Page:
Journal of Parasitology Research

Journal of Parasitology Research / 2014 / Article

Research Article | Open Access

Volume 2014 |Article ID 823923 |

A. W. Wekesa, C. S. Mulambalah, C. I. Muleke, R. Odhiambo, "Intestinal Helminth Infections in Pregnant Women Attending Antenatal Clinic at Kitale District Hospital, Kenya", Journal of Parasitology Research, vol. 2014, Article ID 823923, 5 pages, 2014.

Intestinal Helminth Infections in Pregnant Women Attending Antenatal Clinic at Kitale District Hospital, Kenya

Academic Editor: C. Genchi
Received13 Mar 2014
Revised04 May 2014
Accepted05 May 2014
Published27 May 2014


Intestinal helminth infections during pregnancy are associated with adverse outcomes including low birth weight and prenatal mortality. The infections are a major public health problem in developing countries. A hospital based survey was undertaken for six months to determine the infection prevalence, intensity, and risk factors. The study involved expectant women attending antenatal clinic. Stool samples were screened microscopically for helminth ova using Kato Katz technique. Information on risk factors was collected using semistructured questionnaire and analyzed using SPSS. Epidemiological data was analysed using descriptive statistics and multivariate analysis. The overall prevalence of infection was 21 (13.8%). Ascariasis was the most prevalent 10 (6.5%), hookworm infection was 6 (3.9%), and trichuriasis was 2 (1.3%). Pregnant women aged below 29 years (OR = 3.63, CI = 0.87–11.75) and those with primary level of education (OR = 3.21, CI = 0.88–11.75) were at a higher risk of infection compared to those aged ≥ 29 years with secondary level of education. Hand washing was significantly associated with reduced likelihood of infection (OR = 0.18, 95% CI = 0.06–0.57). It was concluded that intestinal helminth infections were prevalent among pregnant women. We recommended that all expectant women visiting antenatal clinics be screened for intestinal helminth infections and positive cases be advised to seek treatment.

1. Introduction

Intestinal geohelminthiases are among the most common andwidespread of human infections/diseases in the developing world. They contribute to poor nutritional status, anaemia, and impaired growth [1]. Thousands of rural and impoverished villagers throughout the tropics and subtropics are often chronically infected with several different species of parasitic worms [2, 3]. About 2 billion harbour these infections worldwide, of which 300 million suffer associated severe morbidity and even death. The World Health Organization (WHO) estimates indicate that geohelminthiases account for more than 40% of the disease burden due to all tropical diseases.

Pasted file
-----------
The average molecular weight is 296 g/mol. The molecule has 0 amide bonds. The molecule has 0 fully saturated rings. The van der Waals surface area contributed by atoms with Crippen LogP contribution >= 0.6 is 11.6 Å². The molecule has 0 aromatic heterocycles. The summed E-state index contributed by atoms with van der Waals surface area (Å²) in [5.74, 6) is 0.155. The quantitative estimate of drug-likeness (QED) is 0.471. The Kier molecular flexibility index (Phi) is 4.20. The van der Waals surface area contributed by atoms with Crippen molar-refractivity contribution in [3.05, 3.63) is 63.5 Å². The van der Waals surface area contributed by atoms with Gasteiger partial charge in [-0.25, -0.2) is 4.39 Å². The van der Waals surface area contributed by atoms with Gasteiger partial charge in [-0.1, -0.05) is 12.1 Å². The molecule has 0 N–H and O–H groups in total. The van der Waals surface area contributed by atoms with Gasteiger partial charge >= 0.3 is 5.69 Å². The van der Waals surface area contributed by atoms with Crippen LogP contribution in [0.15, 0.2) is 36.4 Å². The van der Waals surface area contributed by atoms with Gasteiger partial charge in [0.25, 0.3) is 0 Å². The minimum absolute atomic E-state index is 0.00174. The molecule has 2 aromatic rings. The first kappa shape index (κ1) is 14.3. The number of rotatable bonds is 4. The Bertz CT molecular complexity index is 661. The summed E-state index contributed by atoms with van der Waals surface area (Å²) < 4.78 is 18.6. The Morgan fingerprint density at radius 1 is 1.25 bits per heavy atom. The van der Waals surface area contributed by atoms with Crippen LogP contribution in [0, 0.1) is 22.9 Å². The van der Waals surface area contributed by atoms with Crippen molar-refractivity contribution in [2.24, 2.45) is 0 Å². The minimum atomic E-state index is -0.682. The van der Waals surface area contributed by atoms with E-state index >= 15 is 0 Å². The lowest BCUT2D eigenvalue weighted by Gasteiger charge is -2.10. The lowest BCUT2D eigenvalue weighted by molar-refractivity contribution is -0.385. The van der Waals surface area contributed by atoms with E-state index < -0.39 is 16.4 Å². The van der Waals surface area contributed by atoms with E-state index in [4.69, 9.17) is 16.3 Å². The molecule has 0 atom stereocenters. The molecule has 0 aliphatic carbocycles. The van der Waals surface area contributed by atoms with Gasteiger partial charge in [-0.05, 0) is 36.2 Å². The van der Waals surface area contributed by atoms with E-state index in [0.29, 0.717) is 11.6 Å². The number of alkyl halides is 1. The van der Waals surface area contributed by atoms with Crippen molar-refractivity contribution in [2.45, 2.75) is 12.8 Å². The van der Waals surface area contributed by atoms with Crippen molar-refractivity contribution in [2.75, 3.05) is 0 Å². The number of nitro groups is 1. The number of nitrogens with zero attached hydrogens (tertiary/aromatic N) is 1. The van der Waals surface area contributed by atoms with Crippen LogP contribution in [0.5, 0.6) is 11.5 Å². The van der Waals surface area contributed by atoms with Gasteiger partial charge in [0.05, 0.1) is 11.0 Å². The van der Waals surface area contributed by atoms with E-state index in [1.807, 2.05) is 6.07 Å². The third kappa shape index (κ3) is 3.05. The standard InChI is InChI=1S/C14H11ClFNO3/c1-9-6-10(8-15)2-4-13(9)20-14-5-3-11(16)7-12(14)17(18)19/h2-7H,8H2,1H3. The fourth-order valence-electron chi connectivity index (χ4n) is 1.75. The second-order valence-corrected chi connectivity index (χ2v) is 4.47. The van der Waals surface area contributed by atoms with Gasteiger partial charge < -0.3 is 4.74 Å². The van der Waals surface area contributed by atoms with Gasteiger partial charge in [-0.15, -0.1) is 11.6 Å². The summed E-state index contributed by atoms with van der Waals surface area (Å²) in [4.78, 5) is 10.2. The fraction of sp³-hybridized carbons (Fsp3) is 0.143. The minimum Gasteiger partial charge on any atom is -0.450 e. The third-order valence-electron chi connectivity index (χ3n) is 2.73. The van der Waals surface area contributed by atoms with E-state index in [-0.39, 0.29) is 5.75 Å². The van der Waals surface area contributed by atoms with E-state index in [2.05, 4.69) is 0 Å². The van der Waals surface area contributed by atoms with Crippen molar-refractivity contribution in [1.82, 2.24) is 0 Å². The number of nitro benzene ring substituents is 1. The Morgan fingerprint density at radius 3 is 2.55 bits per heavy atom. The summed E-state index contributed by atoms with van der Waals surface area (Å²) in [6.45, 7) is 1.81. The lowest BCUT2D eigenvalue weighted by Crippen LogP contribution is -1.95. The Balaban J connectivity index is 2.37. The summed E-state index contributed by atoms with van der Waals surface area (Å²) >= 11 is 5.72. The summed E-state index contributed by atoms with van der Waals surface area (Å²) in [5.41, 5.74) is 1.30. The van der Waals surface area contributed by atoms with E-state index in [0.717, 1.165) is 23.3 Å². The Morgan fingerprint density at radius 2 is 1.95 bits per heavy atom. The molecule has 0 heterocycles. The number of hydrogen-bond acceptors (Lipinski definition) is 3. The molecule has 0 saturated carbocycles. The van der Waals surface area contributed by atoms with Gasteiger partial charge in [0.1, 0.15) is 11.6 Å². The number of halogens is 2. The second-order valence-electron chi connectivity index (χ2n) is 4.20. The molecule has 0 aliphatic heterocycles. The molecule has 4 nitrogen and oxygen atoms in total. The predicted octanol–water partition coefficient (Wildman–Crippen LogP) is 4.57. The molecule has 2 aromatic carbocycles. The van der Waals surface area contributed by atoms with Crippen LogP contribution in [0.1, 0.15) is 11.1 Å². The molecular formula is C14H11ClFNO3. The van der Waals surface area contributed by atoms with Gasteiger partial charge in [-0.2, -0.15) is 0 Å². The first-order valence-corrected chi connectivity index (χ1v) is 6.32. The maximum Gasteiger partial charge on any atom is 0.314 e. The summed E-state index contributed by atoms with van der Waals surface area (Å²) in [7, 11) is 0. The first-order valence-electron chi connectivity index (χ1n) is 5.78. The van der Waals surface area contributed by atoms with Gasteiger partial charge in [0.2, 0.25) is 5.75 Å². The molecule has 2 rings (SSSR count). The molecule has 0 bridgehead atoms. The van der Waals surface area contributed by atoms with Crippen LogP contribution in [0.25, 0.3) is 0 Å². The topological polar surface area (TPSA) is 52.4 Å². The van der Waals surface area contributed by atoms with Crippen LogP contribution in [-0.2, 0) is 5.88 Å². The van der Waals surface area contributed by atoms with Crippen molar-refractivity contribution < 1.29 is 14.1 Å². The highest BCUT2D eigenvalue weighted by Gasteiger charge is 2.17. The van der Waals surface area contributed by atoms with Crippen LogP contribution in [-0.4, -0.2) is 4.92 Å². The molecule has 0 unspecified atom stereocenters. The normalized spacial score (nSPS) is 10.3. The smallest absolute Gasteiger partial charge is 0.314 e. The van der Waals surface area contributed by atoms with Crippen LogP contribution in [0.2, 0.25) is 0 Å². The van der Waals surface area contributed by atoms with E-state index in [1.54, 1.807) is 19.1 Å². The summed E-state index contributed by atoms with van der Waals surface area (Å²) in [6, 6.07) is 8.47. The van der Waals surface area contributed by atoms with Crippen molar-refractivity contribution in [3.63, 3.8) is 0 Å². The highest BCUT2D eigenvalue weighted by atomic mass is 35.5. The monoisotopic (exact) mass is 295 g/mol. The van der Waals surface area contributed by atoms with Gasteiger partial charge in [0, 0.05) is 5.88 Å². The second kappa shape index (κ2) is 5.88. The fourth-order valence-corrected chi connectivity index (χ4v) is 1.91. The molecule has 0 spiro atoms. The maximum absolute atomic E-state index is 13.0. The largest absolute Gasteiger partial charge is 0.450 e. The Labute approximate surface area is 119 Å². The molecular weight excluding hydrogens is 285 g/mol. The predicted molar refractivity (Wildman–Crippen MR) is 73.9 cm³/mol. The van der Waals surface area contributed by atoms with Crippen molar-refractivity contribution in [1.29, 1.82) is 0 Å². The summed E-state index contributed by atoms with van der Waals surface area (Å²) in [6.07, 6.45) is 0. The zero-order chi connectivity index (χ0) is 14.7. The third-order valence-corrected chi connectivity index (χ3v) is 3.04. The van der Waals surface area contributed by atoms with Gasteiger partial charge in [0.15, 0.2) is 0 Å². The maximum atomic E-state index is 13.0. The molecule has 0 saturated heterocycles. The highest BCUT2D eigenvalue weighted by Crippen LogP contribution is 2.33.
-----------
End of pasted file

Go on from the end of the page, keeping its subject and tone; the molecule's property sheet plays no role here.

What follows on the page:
Globally there are 800–1000 million cases reported of Ascaris lumbricoides, 700–900 million cases of Necator americanus and Ancylostoma duodenale, and 500 million cases of Trichuris trichiura. Although acute symptoms of infection are uncommon, numerous studies suggest consistent association between intestinal ascariasis and diminished food intake and weight loss [4]. The amount of work undertaken by a woman per day definitely declines when infected by geohelminths. In many agricultural communities, women often acquire helminth infections in the process of growing family’s food.

Hookworm infection, whose prevalence and intensity vary by geographic region, is an important aetiological agent of anaemia in women of reproduction age [5]. Given that the geographical distribution of geohelminthiases widely overlaps in sub-Saharan Africa, the concurrence of hookworm infection during pregnancy may contribute significantly to the degree of anaemia in mothers and the newborn. The prevalence and intensity of infection are especially high in developing countries, among populations with poor environmental sanitation [6]. Other practices such as hand washing, disposal of refuse, personal hygiene, and wearing of shoes, when not done properly, may contribute to the infection or picking of infective forms of the worms from the environment [7].

A study by van Eijk and others [6] showed that in rural Western Kenya, intestinal geohelminthiases are common. Pregnant women are particularly vulnerable to infection, but the effect on pregnancy is not clear and may depend both on how heavy the worm infection is and on the type of worm species involved. In earlier studies, intestinal geohelminthiases were detected in three-quarters of 390 pregnant women in Western Kenya who provided a stool sample, and a prevalence of 76.2% was reported. In these women, the infections were associated with a modest decrease in haemoglobin levels and were indicators of poor nutritional status. Other studies in Western Kenya have reported a high prevalence of hookworm infection in comparison with A. lumbricoides and T. trichiura infections [8, 9].